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As a final note I have written this article with the intention that it explains facts and real happenings in respect to the beef cattle industry in north Australia from only my perspective. I receive no payment or commission or are otherwise employed by AACo or any other party, I have never been employed by AACo. The only vested interest I have in this abattoir is I hope to sell cattle to it, those being animals not suited to live export and mainly cull cows and bulls. Realistically the small number of animals I could sell to it will have minimal impact on their operations but could be of substantial benefit to my own.

Further information on the timeline of events of the AACO beef processing facility are here – Livingstone abattoir (NT)

Source

  1. John Kerin, Parlimentary website Hansard 20.08.1981.
Categories: Advocacy, Animal Welfare, Australian abattoirs, Beef Industry, Live Exports, Livingstone (Darwin) abattoir, Northern Territory., Property operations, Uncategorized | Tags: , , , , , , , , , , , , , | Leave a comment

Who is actually going to pay?

Various reports have been conducted over the years that have considered the economic impact were live exports of Australian animals stopped. Some reports have attempted to put a price on the financial cost of stopping live export, and predict ongoing returns if live export animals were supplied to Australian processors instead. I would like to discuss the economic expectations of some of these views. I am purely looking at economics, not animal welfare in this article.

In 2006 MLA released a report1 that considered the value and ramifications of closure of the live animal export industry stating that

the prosperity of Australian sheep and cattle producers is linked to the live export trade as domestic prices are underpinned by the trade1(Pg ii).

Forecasting a drop in both sheep and cattle prices of up to 18% and 7% respectively if live export was stopped 1(Pg 28/29). That irrespective of any gains made in beef export, the national beef industry would decline by $330M or 5% annually for every following year due to no live export trade1(Pg28)

Before the peak of the 2009 cattle export period of slightly less than 1M head, MLA (20072 ) forecast a 10 year direct loss of income if the trade was halted. Across Australian sheep and cattle industries (including dairy) a direct loss of income over 10 years was estimated at $2.2B. The effects would continue to be significant after the initial 10 years of closure. It forecast a farm-gate price drop of 59c/kg for the Northern Territory alone, due mainly to lack of processing facilities in the north and increased costs in freight, a point the MLA 2006 report also raised citing freight increases of as much as 40c/kg1(Pg 28).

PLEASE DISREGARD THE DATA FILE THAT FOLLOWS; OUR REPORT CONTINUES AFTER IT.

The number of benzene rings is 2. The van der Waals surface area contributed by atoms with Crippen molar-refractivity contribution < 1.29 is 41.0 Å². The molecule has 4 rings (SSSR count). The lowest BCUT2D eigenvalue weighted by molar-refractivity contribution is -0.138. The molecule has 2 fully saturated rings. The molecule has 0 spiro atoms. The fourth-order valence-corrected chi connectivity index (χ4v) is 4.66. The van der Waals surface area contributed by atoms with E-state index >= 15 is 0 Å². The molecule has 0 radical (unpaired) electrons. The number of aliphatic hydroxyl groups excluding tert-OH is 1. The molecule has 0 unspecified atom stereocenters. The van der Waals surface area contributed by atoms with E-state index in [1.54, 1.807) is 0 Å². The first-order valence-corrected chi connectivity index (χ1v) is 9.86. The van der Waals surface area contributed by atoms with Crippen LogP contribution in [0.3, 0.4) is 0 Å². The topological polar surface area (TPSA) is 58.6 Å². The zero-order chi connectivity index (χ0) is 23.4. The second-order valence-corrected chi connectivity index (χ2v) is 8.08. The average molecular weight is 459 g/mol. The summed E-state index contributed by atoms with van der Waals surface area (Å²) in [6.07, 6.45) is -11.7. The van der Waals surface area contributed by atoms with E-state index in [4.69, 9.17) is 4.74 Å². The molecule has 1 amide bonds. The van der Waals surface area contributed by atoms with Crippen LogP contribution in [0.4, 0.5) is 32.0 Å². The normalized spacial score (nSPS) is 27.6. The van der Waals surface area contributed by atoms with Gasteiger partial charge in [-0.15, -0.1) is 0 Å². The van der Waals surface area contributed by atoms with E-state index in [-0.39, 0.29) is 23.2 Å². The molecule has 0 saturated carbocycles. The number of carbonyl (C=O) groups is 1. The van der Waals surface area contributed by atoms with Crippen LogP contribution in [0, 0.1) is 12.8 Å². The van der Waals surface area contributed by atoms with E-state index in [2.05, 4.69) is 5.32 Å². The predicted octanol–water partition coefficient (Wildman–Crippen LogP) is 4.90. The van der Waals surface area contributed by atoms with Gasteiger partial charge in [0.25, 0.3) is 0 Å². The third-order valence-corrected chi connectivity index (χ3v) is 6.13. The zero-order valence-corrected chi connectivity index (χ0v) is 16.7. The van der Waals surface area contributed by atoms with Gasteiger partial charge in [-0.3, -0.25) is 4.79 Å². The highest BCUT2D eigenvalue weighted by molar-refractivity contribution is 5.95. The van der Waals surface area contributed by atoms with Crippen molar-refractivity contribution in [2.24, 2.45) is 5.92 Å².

From a personal perspective, owing to effects of  the ban in 2011, and then subsequent market loss the following 18 months we personally realised a direct loss of income of $239 per head ($0.70/kg loss directly plus extra cost in freight) for every steer that was suitable as a boat animal as a young animal but eventually sold into the Australian domestic market due to being too heavy or unable to gain market access in the period of 2011/2012 and part way into 2013. This doesn’t include the cost of keeping an animal for another 18 months on property and effect on overheads and finances due to loss of income. In total a loss of approximately nearly $300 per beast. We are a small property, the effect on others could have been much greater.

For WA northern cattle producers, a more dire forecast is predicted if live export ceased, estimating price drop of $1.60 down to $1.10 plus additional costs of 21c/kg in costs due to cartage2(Pg 6).

WA sent 23% of the cattle exported through their ports in 2013 of 276,450 head3. Historically WA has always been a significant volume exporter of approximately 70-80%  Australian sheep exports.

WA sheep producers prices are expected to plummet by 70-80% with a live export ban, remember this report was done nearly 7 years ago when Australia was approximately exporting 4M head of sheep a year3. In 2013 Australia sent just under 2M head of sheep. WA’s market share of live sheep exports in 2013 was 83%9

WA sheep producers experienced catastrophic market price freefall when the Saudi Arabian market had closed and caused an immediate reduction in WA sheep local prices of 50%1(Pg 23), In 20054. The WA saleyard sheep indicator in March 2013 was 120c/kg cwt, down from 331c/kg cwt 12 months previously. The OTH sheep (18-24kg) was 187c/kg in March 2013 but had been 220c/kg 12 months prior10